Society and Politics

Campus journalists attend JVO 2013

By Harmony Valdoz, Literary Editor/ Copy Editor |

Experienced journalists imparted their wisdom to college students at the Jaime V. Ongpin Journalism Seminar (JVOJS) held last June 27, 2013 at AIM Conference Center Manila.

This year’s discussion theme was “News Media Coverage of the Campaign and Elections”.  The panel of journalists includes Deo Dominic Bugaoisan of GMA 7 Network, Henry Omaga-Diaz of ABS-CBN Broadcasting Corp., Pia Hontiveros-Pagkalinawan of SOLAR TV, Lynda Jumilla Abalos of ABS-CBN Broadcasting Corp., Malou Mangahas of the Philippine Center for Investigative Journalism (PCIJ), Raissa Robles of and Ryan D. Rosauro of the Philippine Daily Inquirer (PDI).

Melinda Quintos de Jesus, Executive Director of the Center for Media Freedom and Responsibility (CMFR), started the discussion with questions to get to know the panelists better.

The classic, “What made you decide to be a journalist?” came up first.  Both Mangahas and Bugaoisan originally took up Journalism as a pre-law program but somehow got stuck in the profession.  Lynda Jumilla and Ryan Rosauro were campus journalists in their high school lives, who decided to stick to writing; Jumilla added that “failing in Math 11” was another factor.  Henry Omaga Diaz had his On-the-Job Training(OJT) at Radyo Veritas and was later hired by the radio station.  Raissa Robles was convinced to become a journalist when her mother told her that she “asks embarrassing questions” and is therefore fit for the job.  Pia Hontiveros-Pagkalinawan got the idea of becoming a broadcaster when she used to visit ABS-CBN, having relatives who worked there.

For the next round, the panelists were asked to cite three events or issues that are “most exciting to cover”. Election is the most popular answer as it landed on the lists of Jumilla, Hontiveros, Rosauro and Diaz. Corruption is also a favorite among Robles, Diaz and Mangahas.  Impeachment trials and asset investigation hype up Jumilla, Hontiveros, Robles and Mangahas.  Other answers include coup de etat for Hontiveros, armed conflict and MILF peace process for Diaz and Rosauro; crime stories for Bugaoisan; public health stories for Mangahas and stories of individual people for Jumilla.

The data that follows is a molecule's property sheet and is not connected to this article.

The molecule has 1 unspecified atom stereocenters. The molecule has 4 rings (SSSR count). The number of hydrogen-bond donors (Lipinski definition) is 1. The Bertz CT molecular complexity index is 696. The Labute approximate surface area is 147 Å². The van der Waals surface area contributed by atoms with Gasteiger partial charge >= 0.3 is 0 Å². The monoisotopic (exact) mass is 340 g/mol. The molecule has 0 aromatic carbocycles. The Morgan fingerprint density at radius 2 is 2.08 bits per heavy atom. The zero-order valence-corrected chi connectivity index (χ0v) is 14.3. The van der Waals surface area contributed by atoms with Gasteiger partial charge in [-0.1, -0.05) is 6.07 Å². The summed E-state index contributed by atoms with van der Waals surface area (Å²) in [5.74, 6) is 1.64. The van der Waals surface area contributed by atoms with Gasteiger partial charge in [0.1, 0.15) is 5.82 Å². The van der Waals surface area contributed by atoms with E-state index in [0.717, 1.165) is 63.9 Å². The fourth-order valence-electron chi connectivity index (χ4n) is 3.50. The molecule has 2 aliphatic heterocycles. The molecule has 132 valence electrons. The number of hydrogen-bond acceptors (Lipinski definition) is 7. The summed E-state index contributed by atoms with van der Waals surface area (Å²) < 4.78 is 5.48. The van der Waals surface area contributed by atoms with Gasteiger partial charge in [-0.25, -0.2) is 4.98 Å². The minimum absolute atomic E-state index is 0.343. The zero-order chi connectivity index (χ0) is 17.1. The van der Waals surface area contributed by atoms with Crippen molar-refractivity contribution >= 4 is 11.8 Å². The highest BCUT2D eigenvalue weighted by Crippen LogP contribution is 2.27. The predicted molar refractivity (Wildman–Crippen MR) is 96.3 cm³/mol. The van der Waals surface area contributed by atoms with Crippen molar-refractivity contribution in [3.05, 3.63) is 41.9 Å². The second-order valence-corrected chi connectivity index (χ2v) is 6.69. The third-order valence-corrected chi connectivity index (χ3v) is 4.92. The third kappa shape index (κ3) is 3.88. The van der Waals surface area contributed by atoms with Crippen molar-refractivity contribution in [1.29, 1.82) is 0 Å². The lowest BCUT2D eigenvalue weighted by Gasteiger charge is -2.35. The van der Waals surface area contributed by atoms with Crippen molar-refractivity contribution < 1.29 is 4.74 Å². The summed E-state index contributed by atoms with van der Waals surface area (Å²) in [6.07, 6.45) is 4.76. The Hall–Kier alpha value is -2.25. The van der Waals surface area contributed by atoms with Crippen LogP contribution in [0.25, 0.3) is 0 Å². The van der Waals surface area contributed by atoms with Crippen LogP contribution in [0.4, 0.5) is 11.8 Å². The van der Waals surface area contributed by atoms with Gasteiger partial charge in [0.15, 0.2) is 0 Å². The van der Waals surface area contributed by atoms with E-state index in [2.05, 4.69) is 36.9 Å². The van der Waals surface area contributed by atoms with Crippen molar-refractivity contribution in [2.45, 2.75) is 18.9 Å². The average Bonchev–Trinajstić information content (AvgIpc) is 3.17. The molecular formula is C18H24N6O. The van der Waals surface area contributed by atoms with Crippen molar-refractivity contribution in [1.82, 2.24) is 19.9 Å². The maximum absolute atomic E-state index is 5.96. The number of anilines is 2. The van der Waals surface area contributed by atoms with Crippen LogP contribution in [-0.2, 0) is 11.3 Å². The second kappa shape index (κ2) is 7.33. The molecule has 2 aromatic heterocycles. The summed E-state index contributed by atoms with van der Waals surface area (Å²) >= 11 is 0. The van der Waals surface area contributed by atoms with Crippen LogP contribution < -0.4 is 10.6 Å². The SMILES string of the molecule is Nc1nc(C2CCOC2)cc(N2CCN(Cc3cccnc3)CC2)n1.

“I think the excitement comes generally from the discovery process, whatever the story is,” Mangahas said. “You don’t have joy in your heart when you find out that somebody is corrupt or crooked. You actually just want to be in the clear,” she added.

Going back to the discussion theme, the next question was about the May 2013 elections: “What did you find out about voters’ needs?”  For Diaz, voters need more information on candidates, seeing that many deserving candidates lost.  Bugaoisan realized that there needs to be more focus on the kind of voters we have, not just on the candidates.  For Jumilla, many voters are still “in the emotional stage of voting”.

“Many of the Filipinos are still in that stage; no matter how much you bombard them with information about issues, backgrounds of candidates, the issue of political dynasties, the issue of fake party list organizations. This is a source of frustration for many of us in the media,“ Jumilla said.

When asked about the issue of political dynasties, Mangahas said media coverages helped a lot in putting out dynasties in some provinces, although it is not enough because the media focused largely on the senatorial race.

For the last question, all the panelists were asked; “Did we have a good election?” and “What are your recommendations?”

“I admired the Comelec for their very good initiatives, but I think from the management and administrative level, there was a huge failure or omission on their part,” Jumilla answered.

“Many voters still do not appreciate the power that they have,” said Bugaoisan

Hontiveros and Robles both agreed that ladderized process must be used in vote-counting, to avoid confusion and invalidation of votes.

An open forum was held after the discussion. Journalism students and campus journalists asked questions to the panelists.

The next part of the event was the presentation of the Sandra Burton Nieman Fellow and the Marshall Mcluhan Fellow.  Nini B. Cabaero, new media editor of Sun Star, is the Sandra Burton Nieman Fellow. The program includes a year of study at Harvard University.

Malou Mangahas is the Marshall Mcluhan Fellow of 2013. The award entails a 10-day tour and familiarization of Canadian Media.

The JVOJS is a yearly event organized by the CMFR in cooperation with the National Endowment for Democracy and Ateneo De Manila University that began in 1995.

TMTC students with Malou Mangahas

TMTC students with Malou Mangahas

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